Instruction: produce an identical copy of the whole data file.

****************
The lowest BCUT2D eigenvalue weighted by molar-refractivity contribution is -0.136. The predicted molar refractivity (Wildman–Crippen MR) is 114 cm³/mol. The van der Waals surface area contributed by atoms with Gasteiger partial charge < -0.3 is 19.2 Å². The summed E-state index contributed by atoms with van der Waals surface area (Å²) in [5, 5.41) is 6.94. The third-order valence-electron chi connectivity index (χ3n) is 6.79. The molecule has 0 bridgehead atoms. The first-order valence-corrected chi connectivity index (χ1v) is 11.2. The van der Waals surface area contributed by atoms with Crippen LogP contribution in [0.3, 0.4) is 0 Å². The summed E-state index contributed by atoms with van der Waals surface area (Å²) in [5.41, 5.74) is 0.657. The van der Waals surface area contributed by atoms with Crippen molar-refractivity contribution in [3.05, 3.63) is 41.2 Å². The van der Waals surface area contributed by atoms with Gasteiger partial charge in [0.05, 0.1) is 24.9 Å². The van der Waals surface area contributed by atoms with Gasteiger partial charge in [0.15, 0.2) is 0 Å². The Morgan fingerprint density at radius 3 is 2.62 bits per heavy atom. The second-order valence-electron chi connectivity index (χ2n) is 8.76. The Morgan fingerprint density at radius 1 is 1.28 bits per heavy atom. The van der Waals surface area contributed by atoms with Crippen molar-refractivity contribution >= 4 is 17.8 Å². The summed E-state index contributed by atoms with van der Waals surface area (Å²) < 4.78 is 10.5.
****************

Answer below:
The lowest BCUT2D eigenvalue weighted by molar-refractivity contribution is -0.136. The predicted molar refractivity (Wildman–Crippen MR) is 114 cm³/mol. The van der Waals surface area contributed by atoms with Gasteiger partial charge < -0.3 is 19.2 Å². The summed E-state index contributed by atoms with van der Waals surface area (Å²) in [5, 5.41) is 6.94. The third-order valence-electron chi connectivity index (χ3n) is 6.79. The molecule has 0 bridgehead atoms. The first-order valence-corrected chi connectivity index (χ1v) is 11.2. The van der Waals surface area contributed by atoms with Crippen LogP contribution in [0.3, 0.4) is 0 Å². The summed E-state index contributed by atoms with van der Waals surface area (Å²) in [5.41, 5.74) is 0.657. The van der Waals surface area contributed by atoms with Crippen molar-refractivity contribution in [3.05, 3.63) is 41.2 Å². The van der Waals surface area contributed by atoms with Gasteiger partial charge in [0.05, 0.1) is 24.9 Å². The van der Waals surface area contributed by atoms with Gasteiger partial charge in [0.15, 0.2) is 0 Å². The Morgan fingerprint density at radius 3 is 2.62 bits per heavy atom. The second-order valence-electron chi connectivity index (χ2n) is 8.76. The Morgan fingerprint density at radius 1 is 1.28 bits per heavy atom. The van der Waals surface area contributed by atoms with Crippen molar-refractivity contribution >= 4 is 17.8 Å². The summed E-state index contributed by atoms with van der Waals surface area (Å²) < 4.78 is 10.5.